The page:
Who is Satoshi Nakamoto, cryptocurrency’s elusive creator?

Cryptocurrencies have revolutionized the finance industry and the way people perceive the concept of money. Digital assets that use cryptography to secure transactions and creation, cryptocurrencies are the first form of decentralized currency — meaning no bank or middleman controls its use.

One of the best-known forms of cryptocurrency is bitcoin. Created in 2009 by Satoshi Nakamoto, bitcoin is the first (and currently most valuable) cryptocurrency in the world. December 2017 saw the highest recorded value of the currency at more than $19,000. While the price of a single bitcoin has since fallen to around $10,000, even that is incredibly impressive considering bitcoin was only worth $1,000 at the start of the year.

Unlike other forms of currency, bitcoin is not backed by any central organization (like a bank or country) or by a physical item (like gold). It sits atop a public ledger blockchain, where a highly sophisticated mathematical formula creates scarcity and allows users to “mine” portions of the currency.

Creator of bitcoin, Satoshi Nakamoto, is also credited with the invention of the first blockchain database, which set the foundation for more forms of cryptocurrency to emerge like Ethereum and Litecoin. However, despite the fact that Nakamoto is such an important figure in the world of modern finance, not much is known about the elusive cryptocurrency creator.

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Satoshi Nakamoto is believed to be a Japanese-born man in his 40s, but the thing is, no one really knows for sure. Whether Nakamoto is a man, woman, or group of individuals is unknown as well, because the mysterious creator has somehow remained anonymous — despite the rising popularity of the cryptocurrencies that Nakamoto helped create.

Which begs the questions: Where did the name Satoshi Nakamoto come from if no one actually knows who this person is? Even though the name Satoshi Nakamoto is being used a placeholder until the real creator(s) come forward, the name itself certainly didn’t show up randomly.

An online profile under the name Satoshi Nakamoto was first used on the P2P Foundation website in 2008, a peer-to-peer networking site where the first papers on bitcoin were released. Another account under the same name  released Version 0.1 of the bitcoin software on Sourceforge in 2009. It’s clear that whether or not Satoshi Nakamoto is the cryptocurrency creator’s actual name or not, it’s the name they want us to know them by.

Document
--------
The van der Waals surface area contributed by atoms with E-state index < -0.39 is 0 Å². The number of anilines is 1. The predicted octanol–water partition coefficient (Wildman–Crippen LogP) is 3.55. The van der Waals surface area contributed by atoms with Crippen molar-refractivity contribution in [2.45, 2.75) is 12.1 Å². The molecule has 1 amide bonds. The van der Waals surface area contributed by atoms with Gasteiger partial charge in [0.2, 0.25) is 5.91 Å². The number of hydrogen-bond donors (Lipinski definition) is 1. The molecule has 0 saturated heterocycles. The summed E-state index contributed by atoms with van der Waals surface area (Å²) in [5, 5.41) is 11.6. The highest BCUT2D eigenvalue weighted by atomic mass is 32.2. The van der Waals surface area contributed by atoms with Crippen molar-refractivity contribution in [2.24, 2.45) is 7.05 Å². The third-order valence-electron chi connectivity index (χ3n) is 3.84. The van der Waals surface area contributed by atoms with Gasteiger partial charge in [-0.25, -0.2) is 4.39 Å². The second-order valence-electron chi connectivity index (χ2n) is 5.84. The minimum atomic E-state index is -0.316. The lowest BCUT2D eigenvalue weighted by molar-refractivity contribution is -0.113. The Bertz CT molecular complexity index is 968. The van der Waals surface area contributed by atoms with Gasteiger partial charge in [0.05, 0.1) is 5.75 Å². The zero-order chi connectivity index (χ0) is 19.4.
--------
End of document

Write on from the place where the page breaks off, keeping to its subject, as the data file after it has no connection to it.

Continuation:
Nakamoto also communicated with users via email for a few years after the software’s release, but as not been involved with bitcoin since 2011. Nakamoto’s anonymity hasn’t stopped people from trying to figure out their true identity. A feature in Newsweek, which was released back in 2014, claimed to have discovered the true identity of Nakamoto, and pointed to a retired Japanese-American man living in California named Dorian Prentice Satoshi Nakamoto.

Dorian Nakamoto denied any role in the creation of bitcoin and says that he is not Satoshi Nakamoto, but some people weren’t convinced. The day after the Newsweek piece ran, a comment from the original Satoshi Nakamoto on P2P posted simply “I am not Dorian Nakamoto.”

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Another feature, this time in The New York Times, claimed the creator of bitcoin was an American man of Hungarian descent named Nick Szabo.  While Szabo’s career and interest in bitcoin might point to his involvement in the creation of the first cryptocurrency, he has denied that he is Satoshi Nakamoto, so the trail runs cold again.

But the search for Satoshi Nakamoto has posed more questions, like what the unmasking of the bitcoin creator would actually mean for the future of the currency and cryptocurrencies as a whole.

Many people don’t seem to care who Nakamoto is, and unless Nakamoto one day decides to step out from the shadows, there isn’t really much we can do to find out their identity — and probably not much to be gained from it either.

Bitcoin hasn’t and never existed in a vacuum. It wasn’t something that suddenly showed up out of the blue, but was created by building off the ideas of multiple people over several decades. And while Satoshi Nakamoto helped push the industry to new limits, they weren’t the only person/people capable of doing so.

Satoshi Nakamoto has been instrumental in the cryptocurrency market for sure, but they also haven’t really been involved in it in any meaningful way since 2010. Most of the open-source code has been rewritten by a group of programmers whose identities are known, drawing focus away from Nakamoto. So while it might be interested in finally learn who Satoshi Nakamoto really is, it wouldn’t likely have a big impact.

However, despite their anonymity, Satoshi Nakamoto is estimated to be worth upwards of $20 billion (although the exact number varies widely from $6-20 billion, but they’re still a millionaire whichever way you spin it) and could be the 44th richest person in the world, according to Forbes.

Knowing who holds that much money (5% of the entire bitcoin stash) could definitely have lasting implications, but won’t likely affect the future of cryptocurrencies as a whole.

So for now the identity of the “father of cryptocurrency” will remain a mystery. But bitcoin and other currencies like it will continue to have lasting impacts on money for a very long time.

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